I want our budget to promote efforts to reduce emissions as a way of making our air cleaner. The President's multi-emission bill is a prime example of how we can move forward in reducing air pollution. In addition, I want us to focus on reducing indoor air pollution, especially as it relates to children. Of course, our efforts to promote energy conservation will also result in cleaner air.
With respect to purer water, this budget should reflect a commitment to increased efforts to address water quality issues through a watershed based approach, perhaps by identifying as many as 25 different watersheds throughout the country for specific improvement. In addition, we have to begin in earnest the task of bring America's water infrastructure up-to-date. I also want to begin addressing the Gulf of Mexico Dead Zone challenge, a problem that touches five of our ten regions.
To leave the land better protected, we have to be ready to expand our efforts to reclaim the thousands of brownfields that continue to scar too many neighborhoods all across America. I am hopeful that we'll get broad brownfield legislation enacted into law this year. We need to be ready to move on it, should that happen.

There is another priority I'd like to see us address that will help improve our air, water, and land – that's voluntary chemical reductions. I think it's time the Agency move to the next generation of the successful 33-50 program.

In addition, I intend to maintain the focus on children's health issues begun under my immediate predecessor, while expanding that focus to include another vulnerable population – the elderly.

I also believe we can do more to promote the development of new, cost-effective technologies to addresses some of our most pressing environmental challenges. To that end, I want to establish a national competition – with a significant award – to encourage both institutions and entrepreneurs to put their minds to work to find the solutions we need. I believe that technology doesn't have to be the environment's enemy – it can and should be its ally.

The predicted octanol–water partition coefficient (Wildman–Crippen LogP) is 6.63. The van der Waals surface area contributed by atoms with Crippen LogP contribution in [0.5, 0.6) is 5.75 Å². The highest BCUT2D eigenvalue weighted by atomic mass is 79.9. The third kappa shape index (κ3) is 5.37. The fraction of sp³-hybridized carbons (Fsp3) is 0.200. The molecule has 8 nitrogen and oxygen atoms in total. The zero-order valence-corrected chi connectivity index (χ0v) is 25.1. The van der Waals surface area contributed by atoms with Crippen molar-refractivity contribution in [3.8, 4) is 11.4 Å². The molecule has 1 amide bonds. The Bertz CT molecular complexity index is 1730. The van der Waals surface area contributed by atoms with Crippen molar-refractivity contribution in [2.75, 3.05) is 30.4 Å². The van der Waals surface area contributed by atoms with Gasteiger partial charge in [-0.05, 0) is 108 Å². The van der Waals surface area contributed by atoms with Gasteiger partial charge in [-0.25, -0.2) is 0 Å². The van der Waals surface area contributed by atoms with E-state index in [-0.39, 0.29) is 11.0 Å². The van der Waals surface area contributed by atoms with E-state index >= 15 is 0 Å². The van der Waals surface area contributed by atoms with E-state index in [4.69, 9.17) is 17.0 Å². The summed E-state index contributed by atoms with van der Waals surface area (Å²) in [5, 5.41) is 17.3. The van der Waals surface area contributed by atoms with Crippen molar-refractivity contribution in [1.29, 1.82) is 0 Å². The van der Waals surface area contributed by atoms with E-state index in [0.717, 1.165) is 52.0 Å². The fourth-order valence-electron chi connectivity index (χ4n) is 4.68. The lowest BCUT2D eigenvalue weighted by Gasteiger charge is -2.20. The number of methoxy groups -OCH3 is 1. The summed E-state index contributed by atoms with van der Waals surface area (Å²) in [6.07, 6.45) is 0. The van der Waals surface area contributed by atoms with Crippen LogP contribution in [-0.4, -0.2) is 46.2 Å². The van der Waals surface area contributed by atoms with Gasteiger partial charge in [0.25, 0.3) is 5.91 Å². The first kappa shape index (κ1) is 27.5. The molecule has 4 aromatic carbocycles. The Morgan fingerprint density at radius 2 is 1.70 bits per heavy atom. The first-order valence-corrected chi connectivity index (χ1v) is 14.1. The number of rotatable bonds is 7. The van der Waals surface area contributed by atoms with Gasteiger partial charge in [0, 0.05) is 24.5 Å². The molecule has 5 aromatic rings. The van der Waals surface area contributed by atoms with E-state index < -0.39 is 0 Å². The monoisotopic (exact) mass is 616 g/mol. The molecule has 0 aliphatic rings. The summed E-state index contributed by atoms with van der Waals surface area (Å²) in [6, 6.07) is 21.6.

Moving in new directions also requires us to look closely at old practices. When our resources are limited – and they are – we have to be ready to discard those practices that don't work, that don't help, in favor of those that do. We simply can't afford to fund any effort that doesn't produce positive, measurable environmental results.

As we seek to promote results, we must also promote the use of strong science in pursuing those results. This issue is clearly a priority for our friends on Capitol Hill, as it is for this Administration. They want to know – and this is a bipartisan concern – that we are using and promoting solid scientific study and analysis in our decision making. I want our FY ‘03 budget to reflect our commitment to strong science.

I also want to be sure that our budget reflects our commitment to enforcing the law. I have said repeatedly during the past five months that I believe we are ready for a new era in environmental stewardship – an era that seeks to build partnerships, not create adversaries – in our common goal of preserving and protecting the environment and the public health.
We need to ensure, however, that no one mistakes this invitation to partnership as a license to pollute. I want Congress to know and I want the American people to know that this Agency will continue to enforce the law with vigor and with common sense.

I also want our budget to reflect my commitment to breaching the programmatic silos that operate within the Agency. There are so many cases when we should be working across programs, but instead we end up working at cross purposes.
I believe the Agency needs to take a more holistic view of the work we do. In a very real sense, our operational structure should be as interrelated and interconnected as nature is itself. We should be as committed to building partnerships within the Agency as we are to building them outside the Agency.

I am looking forward to working with all of you in the weeks and months ahead to craft our first budget together. You will find that I am very much hands-on when it comes to drawing up our budget, so consider yourselves forewarned. But I'll make a deal with you – if you promise not to tell me too often "That's the way we've always done it," I'll try to say as infrequently as possible, "This is the way we did it in New Jersey."

Thank you.

Now I would be happy to take a few questions.